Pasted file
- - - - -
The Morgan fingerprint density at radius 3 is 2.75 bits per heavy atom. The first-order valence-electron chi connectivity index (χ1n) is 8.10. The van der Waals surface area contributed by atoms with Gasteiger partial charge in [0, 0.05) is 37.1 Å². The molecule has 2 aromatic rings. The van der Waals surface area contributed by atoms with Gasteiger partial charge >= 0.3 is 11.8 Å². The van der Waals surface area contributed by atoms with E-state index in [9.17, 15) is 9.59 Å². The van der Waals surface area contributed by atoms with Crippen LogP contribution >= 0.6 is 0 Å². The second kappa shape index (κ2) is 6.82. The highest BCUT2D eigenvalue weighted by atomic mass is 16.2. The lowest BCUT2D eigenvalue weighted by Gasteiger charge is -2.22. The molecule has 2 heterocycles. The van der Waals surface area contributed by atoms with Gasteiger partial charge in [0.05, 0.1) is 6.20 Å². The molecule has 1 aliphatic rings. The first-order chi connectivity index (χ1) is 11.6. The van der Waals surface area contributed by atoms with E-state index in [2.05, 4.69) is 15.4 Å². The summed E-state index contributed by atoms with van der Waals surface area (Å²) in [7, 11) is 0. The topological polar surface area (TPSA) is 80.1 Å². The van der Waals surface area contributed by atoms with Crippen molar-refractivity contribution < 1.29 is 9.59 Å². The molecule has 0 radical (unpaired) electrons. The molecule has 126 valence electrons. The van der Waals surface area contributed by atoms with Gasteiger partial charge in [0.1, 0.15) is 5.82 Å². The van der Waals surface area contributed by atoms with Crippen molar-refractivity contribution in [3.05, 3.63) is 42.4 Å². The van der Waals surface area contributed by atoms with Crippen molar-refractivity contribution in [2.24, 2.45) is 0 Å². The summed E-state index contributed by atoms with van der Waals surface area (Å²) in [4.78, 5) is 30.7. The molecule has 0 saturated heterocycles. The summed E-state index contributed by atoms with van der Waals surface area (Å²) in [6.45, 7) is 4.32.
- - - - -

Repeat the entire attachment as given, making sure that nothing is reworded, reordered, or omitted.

The Morgan fingerprint density at radius 3 is 2.75 bits per heavy atom. The first-order valence-electron chi connectivity index (χ1n) is 8.10. The van der Waals surface area contributed by atoms with Gasteiger partial charge in [0, 0.05) is 37.1 Å². The molecule has 2 aromatic rings. The van der Waals surface area contributed by atoms with Gasteiger partial charge >= 0.3 is 11.8 Å². The van der Waals surface area contributed by atoms with E-state index in [9.17, 15) is 9.59 Å². The van der Waals surface area contributed by atoms with Crippen LogP contribution >= 0.6 is 0 Å². The second kappa shape index (κ2) is 6.82. The highest BCUT2D eigenvalue weighted by atomic mass is 16.2. The lowest BCUT2D eigenvalue weighted by Gasteiger charge is -2.22. The molecule has 2 heterocycles. The van der Waals surface area contributed by atoms with Gasteiger partial charge in [0.05, 0.1) is 6.20 Å². The molecule has 1 aliphatic rings. The first-order chi connectivity index (χ1) is 11.6. The van der Waals surface area contributed by atoms with E-state index in [2.05, 4.69) is 15.4 Å². The summed E-state index contributed by atoms with van der Waals surface area (Å²) in [7, 11) is 0. The topological polar surface area (TPSA) is 80.1 Å². The van der Waals surface area contributed by atoms with Crippen molar-refractivity contribution < 1.29 is 9.59 Å². The molecule has 0 radical (unpaired) electrons. The molecule has 126 valence electrons. The van der Waals surface area contributed by atoms with Gasteiger partial charge in [0.1, 0.15) is 5.82 Å². The van der Waals surface area contributed by atoms with Crippen molar-refractivity contribution in [3.05, 3.63) is 42.4 Å². The van der Waals surface area contributed by atoms with Crippen molar-refractivity contribution in [2.24, 2.45) is 0 Å². The summed E-state index contributed by atoms with van der Waals surface area (Å²) in [4.78, 5) is 30.7. The molecule has 0 saturated heterocycles. The summed E-state index contributed by atoms with van der Waals surface area (Å²) in [6.45, 7) is 4.32.